‘So David brought not the ark home to himself to the city of David, but carried it aside into the house of Obededom the Gittite. And the ark of God remained with the family of Obededom in his house three months. And the Lord blessed the house of Obededom, and all that he had.’
(1 Chronicles 13:13-14 KJV)
Three months of the presence of God (ark of the covenant) were enough to fill Obededom’s house with the blessing of God.
I don’t know how many months the COVID-19 lockdown will last, but I am one of those who believe that the Lord allowed this situation to give us the opportunity to establish practices in our homes to attract his presence and thus unleash a greater blessing on both us and our children.
The three months’ experience of the people in Obededom’s house became a lifetime service. They were so affected that they became responsible for the porticoes of the temple, the nearest place possible to the ark (the presence of God) that an ordinary man (other than a priest) could be.
My prayer is that ultimately these practices will take root in your homes and fill them with blessings.
Let me share these practices with you – four examples of family routines. I will deal with the first of these in this blog post.
- Family worship
- Holy Communion
- Family evenings
- Sharing the Word of God
The ingredients that compose family worship are: praise and worship, teaching the Word, intercession and memorisation.
We need first to schedule a time and it is the job of the family head to ensure that the time is respected. Also, we need to have an agenda to follow so that we are not distracted.
All the people of the house must be present, including any servants, nephews, nieces or cousins who live in the house.
If we limit the worship to ourselves and our children, we leave an open door to the enemy, because others do not come under the influence of the Holy Spirit.
Make it dynamic and enjoyable. Remember that there are children and take their presence into account.
Share the roles beforehand: MC, the worship leader, the preacher, the leader of intercession.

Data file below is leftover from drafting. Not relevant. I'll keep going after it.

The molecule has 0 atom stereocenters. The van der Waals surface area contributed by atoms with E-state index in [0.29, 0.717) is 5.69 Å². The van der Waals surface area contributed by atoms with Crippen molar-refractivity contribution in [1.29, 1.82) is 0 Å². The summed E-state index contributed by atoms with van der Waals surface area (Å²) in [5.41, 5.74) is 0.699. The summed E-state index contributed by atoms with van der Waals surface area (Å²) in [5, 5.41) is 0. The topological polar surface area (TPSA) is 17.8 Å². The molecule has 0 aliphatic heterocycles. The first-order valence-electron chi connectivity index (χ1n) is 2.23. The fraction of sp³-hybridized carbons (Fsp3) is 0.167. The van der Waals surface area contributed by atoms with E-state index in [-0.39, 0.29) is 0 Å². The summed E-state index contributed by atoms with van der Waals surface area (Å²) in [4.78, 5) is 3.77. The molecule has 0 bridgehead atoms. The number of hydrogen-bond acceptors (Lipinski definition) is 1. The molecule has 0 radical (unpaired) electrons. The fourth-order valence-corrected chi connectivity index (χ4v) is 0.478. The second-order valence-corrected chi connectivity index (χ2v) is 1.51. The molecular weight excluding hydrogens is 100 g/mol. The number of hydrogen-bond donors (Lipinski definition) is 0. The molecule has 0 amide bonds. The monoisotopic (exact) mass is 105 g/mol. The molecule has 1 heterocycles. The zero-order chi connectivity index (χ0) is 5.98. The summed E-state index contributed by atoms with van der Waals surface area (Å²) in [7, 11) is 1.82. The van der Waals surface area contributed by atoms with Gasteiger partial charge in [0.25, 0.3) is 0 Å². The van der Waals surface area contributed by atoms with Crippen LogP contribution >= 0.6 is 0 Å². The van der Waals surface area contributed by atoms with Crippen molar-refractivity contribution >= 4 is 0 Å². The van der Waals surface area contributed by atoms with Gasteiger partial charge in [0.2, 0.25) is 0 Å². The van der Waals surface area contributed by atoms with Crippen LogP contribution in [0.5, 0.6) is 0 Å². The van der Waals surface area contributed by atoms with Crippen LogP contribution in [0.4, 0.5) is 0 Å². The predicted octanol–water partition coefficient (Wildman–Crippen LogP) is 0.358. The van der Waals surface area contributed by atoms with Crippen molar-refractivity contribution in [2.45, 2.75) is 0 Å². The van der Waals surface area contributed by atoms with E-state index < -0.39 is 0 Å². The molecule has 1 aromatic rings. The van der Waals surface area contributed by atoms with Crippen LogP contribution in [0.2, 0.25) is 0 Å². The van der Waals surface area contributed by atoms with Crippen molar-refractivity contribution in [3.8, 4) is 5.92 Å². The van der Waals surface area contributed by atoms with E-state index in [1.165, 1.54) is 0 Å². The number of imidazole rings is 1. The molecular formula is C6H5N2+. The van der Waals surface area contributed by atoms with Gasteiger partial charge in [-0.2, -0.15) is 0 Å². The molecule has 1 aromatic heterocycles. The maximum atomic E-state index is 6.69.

Let everyone have something to do and change roles often, from one session to another.
Allow the children to preach in turn, even if the preaching lasts only five or ten minutes depending on age. Expect God to speak to you through them.
Let them lead the intercession and pray for the subjects in turn. Even if their prayer is not very elaborate and only lasts 20 seconds, it is sometimes more powerful than our more beautiful, eloquent, long well-crafted prayers. Intercession must be an opportunity to pray aloud with each other, thus creating a strong connection.
Praise and worship should be a time to fix our eyes on God and connect our minds to him. Remember to remain silent after worship to listen to God and share the message of God. Depending on the age of the children it can sometimes be complicated but do not be rigorous, allow everyone to express their praise in their own way, while emphasising the focus on God. Allow dancing, playing instruments or beating the tables as a drum, let everyone express and praise.
The teaching must be suitable for the whole family, and must be varied, ranging from the classic exhortation, to activities leading to biblical teachings, or to a biblical sketch.
Allow everyone a chance to play the pastor, with an improvised desk, and listen carefully to the essentials of the message. You will probably need a range of activities to do this.
A family sketch consists of taking a biblical text with several actors, reading it together, then sharing roles to play it in the form of a scene. Then give each member the opportunity to share about the experience they have had and the lessons they have learned. We will end with a conclusion gathering all the lessons learned.
Remember to keep a memory verse and memorise it together, then post it around the house.
Jean Paul Dansou is the ICMDA Regional Representative for Francophone West Africa